Conclusion

Despite the similar lipid profile in both groups, the changes in adipose cellularity and acetylcholinesterase activity in mice given C. nutans suggest that the polyphenols in C. nutans enabled the mice to cope with oxidative stress. The lower size of adipocytes in the adipose tissue of mice supplemented with C. nutans might due to the decrease in leptin and Interleukin IL-6 secretion and increase acetylcholinesterase activity. Accordingly, the results of this study also suggest that a weight loss agent did not cause any side effects. The best concentration was 1000 mg/kg BW for obese mice. These results could be extrapolated to obese humans, as has been done in the case of many obese animal models. Based on this, C. nutans might have beneficial effects against obesity.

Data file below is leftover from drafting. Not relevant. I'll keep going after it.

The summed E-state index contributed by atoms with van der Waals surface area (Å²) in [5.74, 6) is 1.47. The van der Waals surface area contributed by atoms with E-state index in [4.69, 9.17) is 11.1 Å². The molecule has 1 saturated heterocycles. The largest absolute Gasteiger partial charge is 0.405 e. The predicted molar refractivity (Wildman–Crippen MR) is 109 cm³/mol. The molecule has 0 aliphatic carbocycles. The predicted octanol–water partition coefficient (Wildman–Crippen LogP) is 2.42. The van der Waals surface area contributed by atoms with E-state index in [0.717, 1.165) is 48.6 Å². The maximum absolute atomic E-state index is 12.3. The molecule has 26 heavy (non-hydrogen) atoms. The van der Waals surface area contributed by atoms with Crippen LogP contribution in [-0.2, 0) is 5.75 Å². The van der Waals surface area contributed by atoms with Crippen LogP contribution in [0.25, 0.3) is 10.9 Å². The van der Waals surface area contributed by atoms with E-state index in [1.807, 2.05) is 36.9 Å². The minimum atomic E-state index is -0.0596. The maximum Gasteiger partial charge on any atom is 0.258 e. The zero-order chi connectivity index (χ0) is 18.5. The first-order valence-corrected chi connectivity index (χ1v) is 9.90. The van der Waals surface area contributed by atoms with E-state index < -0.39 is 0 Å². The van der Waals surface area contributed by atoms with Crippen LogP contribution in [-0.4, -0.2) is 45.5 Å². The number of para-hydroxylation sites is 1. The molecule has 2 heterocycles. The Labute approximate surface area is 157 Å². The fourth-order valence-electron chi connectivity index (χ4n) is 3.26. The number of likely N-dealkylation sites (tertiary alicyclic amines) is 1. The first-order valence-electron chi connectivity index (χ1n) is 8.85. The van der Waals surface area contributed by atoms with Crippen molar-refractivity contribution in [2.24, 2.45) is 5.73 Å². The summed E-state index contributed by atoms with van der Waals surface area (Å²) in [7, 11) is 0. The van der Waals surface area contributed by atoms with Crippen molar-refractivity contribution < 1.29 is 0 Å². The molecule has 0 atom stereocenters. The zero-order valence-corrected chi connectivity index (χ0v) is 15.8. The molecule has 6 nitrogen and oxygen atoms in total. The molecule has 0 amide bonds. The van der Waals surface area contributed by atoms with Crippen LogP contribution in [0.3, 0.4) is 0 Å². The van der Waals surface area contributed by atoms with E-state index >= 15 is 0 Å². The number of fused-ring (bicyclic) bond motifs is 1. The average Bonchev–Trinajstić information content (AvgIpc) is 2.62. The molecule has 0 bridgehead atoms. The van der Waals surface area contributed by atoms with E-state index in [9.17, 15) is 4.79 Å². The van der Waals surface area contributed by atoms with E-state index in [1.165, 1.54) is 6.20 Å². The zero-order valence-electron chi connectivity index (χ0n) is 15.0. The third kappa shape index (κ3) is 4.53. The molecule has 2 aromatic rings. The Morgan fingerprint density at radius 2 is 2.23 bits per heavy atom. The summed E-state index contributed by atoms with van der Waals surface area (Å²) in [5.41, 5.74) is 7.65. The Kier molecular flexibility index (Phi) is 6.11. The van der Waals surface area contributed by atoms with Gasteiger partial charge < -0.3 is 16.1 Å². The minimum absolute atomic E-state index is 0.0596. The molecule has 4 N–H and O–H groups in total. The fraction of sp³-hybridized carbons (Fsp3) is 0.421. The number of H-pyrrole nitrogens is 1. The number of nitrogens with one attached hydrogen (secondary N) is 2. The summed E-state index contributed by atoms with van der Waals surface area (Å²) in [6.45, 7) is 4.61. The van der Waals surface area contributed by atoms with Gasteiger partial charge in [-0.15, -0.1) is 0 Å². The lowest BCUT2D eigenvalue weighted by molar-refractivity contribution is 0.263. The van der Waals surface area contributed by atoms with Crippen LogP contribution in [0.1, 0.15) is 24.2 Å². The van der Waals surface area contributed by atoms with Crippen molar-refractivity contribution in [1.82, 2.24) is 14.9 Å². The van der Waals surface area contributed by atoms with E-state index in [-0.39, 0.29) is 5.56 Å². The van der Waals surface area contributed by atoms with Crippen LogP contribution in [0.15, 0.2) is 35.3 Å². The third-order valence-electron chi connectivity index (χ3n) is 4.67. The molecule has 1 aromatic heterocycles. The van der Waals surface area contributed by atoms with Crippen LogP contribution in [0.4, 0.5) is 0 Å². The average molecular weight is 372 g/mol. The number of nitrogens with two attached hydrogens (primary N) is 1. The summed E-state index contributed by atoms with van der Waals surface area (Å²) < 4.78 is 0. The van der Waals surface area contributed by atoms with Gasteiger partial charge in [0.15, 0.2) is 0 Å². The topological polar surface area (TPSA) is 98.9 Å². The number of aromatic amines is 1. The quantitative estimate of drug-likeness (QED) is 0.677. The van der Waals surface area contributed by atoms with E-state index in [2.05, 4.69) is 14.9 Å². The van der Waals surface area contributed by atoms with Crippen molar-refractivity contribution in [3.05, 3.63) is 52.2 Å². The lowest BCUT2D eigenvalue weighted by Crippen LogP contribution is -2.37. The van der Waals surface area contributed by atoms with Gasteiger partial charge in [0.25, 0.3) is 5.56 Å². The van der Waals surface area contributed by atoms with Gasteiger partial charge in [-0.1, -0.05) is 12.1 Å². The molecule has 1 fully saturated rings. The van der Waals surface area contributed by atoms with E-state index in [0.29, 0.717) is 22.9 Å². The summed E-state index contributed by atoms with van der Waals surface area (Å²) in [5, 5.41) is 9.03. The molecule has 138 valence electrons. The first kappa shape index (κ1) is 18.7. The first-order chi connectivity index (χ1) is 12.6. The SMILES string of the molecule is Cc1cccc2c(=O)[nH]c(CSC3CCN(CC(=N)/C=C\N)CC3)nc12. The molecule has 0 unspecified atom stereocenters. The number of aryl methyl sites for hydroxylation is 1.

Recommendations

The fractions of the plant extract might be repeated several times to isolate sufficient amounts of the plant secondary compound in order to test their bioactivities on the experimental animals.

Future surveys should concentrate on how to swap the herbs effectively from the in vivo animal models to in vitro cell line models, which can establish the adipose tissue efficiency of the plants.

Acknowledgment

The authors are very grateful to the Faculty of Veterinary Medicine and Faculty of Agriculture, Universiti Putra Malaysia.